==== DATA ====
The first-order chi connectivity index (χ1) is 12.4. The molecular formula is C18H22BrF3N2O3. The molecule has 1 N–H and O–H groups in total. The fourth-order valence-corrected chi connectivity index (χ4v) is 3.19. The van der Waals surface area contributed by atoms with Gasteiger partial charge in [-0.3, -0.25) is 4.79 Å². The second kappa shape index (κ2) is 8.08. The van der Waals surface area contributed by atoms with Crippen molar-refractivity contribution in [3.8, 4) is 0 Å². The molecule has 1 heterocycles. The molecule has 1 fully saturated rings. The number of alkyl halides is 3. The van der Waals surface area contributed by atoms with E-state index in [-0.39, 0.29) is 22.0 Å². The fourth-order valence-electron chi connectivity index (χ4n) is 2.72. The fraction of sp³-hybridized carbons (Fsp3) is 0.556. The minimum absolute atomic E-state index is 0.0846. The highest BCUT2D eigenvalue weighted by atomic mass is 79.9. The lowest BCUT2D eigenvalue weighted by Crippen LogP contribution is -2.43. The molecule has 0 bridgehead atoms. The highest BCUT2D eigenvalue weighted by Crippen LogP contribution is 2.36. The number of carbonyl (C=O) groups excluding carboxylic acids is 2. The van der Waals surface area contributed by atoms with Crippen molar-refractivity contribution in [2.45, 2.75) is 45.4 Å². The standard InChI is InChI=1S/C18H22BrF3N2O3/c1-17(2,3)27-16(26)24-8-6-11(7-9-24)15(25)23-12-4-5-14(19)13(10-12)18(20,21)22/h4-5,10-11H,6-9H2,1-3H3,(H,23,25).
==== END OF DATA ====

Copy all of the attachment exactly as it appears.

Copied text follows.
The first-order chi connectivity index (χ1) is 12.4. The molecular formula is C18H22BrF3N2O3. The molecule has 1 N–H and O–H groups in total. The fourth-order valence-corrected chi connectivity index (χ4v) is 3.19. The van der Waals surface area contributed by atoms with Gasteiger partial charge in [-0.3, -0.25) is 4.79 Å². The second kappa shape index (κ2) is 8.08. The van der Waals surface area contributed by atoms with Crippen molar-refractivity contribution in [3.8, 4) is 0 Å². The molecule has 1 heterocycles. The molecule has 1 fully saturated rings. The number of alkyl halides is 3. The van der Waals surface area contributed by atoms with E-state index in [-0.39, 0.29) is 22.0 Å². The fourth-order valence-electron chi connectivity index (χ4n) is 2.72. The fraction of sp³-hybridized carbons (Fsp3) is 0.556. The minimum absolute atomic E-state index is 0.0846. The highest BCUT2D eigenvalue weighted by atomic mass is 79.9. The lowest BCUT2D eigenvalue weighted by Crippen LogP contribution is -2.43. The molecule has 0 bridgehead atoms. The highest BCUT2D eigenvalue weighted by Crippen LogP contribution is 2.36. The number of carbonyl (C=O) groups excluding carboxylic acids is 2. The van der Waals surface area contributed by atoms with Crippen molar-refractivity contribution in [2.45, 2.75) is 45.4 Å². The standard InChI is InChI=1S/C18H22BrF3N2O3/c1-17(2,3)27-16(26)24-8-6-11(7-9-24)15(25)23-12-4-5-14(19)13(10-12)18(20,21)22/h4-5,10-11H,6-9H2,1-3H3,(H,23,25).